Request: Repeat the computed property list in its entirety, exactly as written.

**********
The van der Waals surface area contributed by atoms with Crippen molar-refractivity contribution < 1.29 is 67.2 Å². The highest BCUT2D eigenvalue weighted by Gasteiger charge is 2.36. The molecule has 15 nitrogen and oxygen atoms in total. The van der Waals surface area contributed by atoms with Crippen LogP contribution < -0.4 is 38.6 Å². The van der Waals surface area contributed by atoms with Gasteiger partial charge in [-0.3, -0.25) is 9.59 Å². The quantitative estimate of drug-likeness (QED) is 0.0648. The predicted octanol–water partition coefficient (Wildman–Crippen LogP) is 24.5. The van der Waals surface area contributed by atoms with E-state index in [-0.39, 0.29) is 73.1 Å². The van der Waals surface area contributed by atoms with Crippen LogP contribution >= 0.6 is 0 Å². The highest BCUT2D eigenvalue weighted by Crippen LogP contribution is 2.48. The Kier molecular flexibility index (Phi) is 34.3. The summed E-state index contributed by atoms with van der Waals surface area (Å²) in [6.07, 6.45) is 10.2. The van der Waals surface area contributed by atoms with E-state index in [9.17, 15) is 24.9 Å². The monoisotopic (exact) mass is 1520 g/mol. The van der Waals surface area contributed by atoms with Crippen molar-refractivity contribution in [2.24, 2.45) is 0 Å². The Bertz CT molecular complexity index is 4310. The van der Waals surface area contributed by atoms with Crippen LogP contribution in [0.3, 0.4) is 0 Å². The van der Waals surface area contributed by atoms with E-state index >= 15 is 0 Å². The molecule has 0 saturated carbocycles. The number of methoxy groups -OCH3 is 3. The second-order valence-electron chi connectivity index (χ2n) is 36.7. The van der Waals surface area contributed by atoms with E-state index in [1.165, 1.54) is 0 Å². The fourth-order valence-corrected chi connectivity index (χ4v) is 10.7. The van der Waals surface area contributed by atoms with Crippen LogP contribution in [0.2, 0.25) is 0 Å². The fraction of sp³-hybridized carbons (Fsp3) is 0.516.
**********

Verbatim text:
The van der Waals surface area contributed by atoms with Crippen molar-refractivity contribution < 1.29 is 67.2 Å². The highest BCUT2D eigenvalue weighted by Gasteiger charge is 2.36. The molecule has 15 nitrogen and oxygen atoms in total. The van der Waals surface area contributed by atoms with Crippen LogP contribution < -0.4 is 38.6 Å². The van der Waals surface area contributed by atoms with Gasteiger partial charge in [-0.3, -0.25) is 9.59 Å². The quantitative estimate of drug-likeness (QED) is 0.0648. The predicted octanol–water partition coefficient (Wildman–Crippen LogP) is 24.5. The van der Waals surface area contributed by atoms with E-state index in [-0.39, 0.29) is 73.1 Å². The van der Waals surface area contributed by atoms with Crippen LogP contribution >= 0.6 is 0 Å². The highest BCUT2D eigenvalue weighted by Crippen LogP contribution is 2.48. The Kier molecular flexibility index (Phi) is 34.3. The summed E-state index contributed by atoms with van der Waals surface area (Å²) in [6.07, 6.45) is 10.2. The van der Waals surface area contributed by atoms with E-state index in [9.17, 15) is 24.9 Å². The monoisotopic (exact) mass is 1520 g/mol. The van der Waals surface area contributed by atoms with Crippen molar-refractivity contribution in [2.24, 2.45) is 0 Å². The Bertz CT molecular complexity index is 4310. The van der Waals surface area contributed by atoms with Crippen LogP contribution in [0.3, 0.4) is 0 Å². The van der Waals surface area contributed by atoms with E-state index >= 15 is 0 Å². The molecule has 0 saturated carbocycles. The number of methoxy groups -OCH3 is 3. The second-order valence-electron chi connectivity index (χ2n) is 36.7. The van der Waals surface area contributed by atoms with E-state index in [1.165, 1.54) is 0 Å². The fourth-order valence-corrected chi connectivity index (χ4v) is 10.7. The van der Waals surface area contributed by atoms with Crippen LogP contribution in [0.2, 0.25) is 0 Å². The fraction of sp³-hybridized carbons (Fsp3) is 0.516.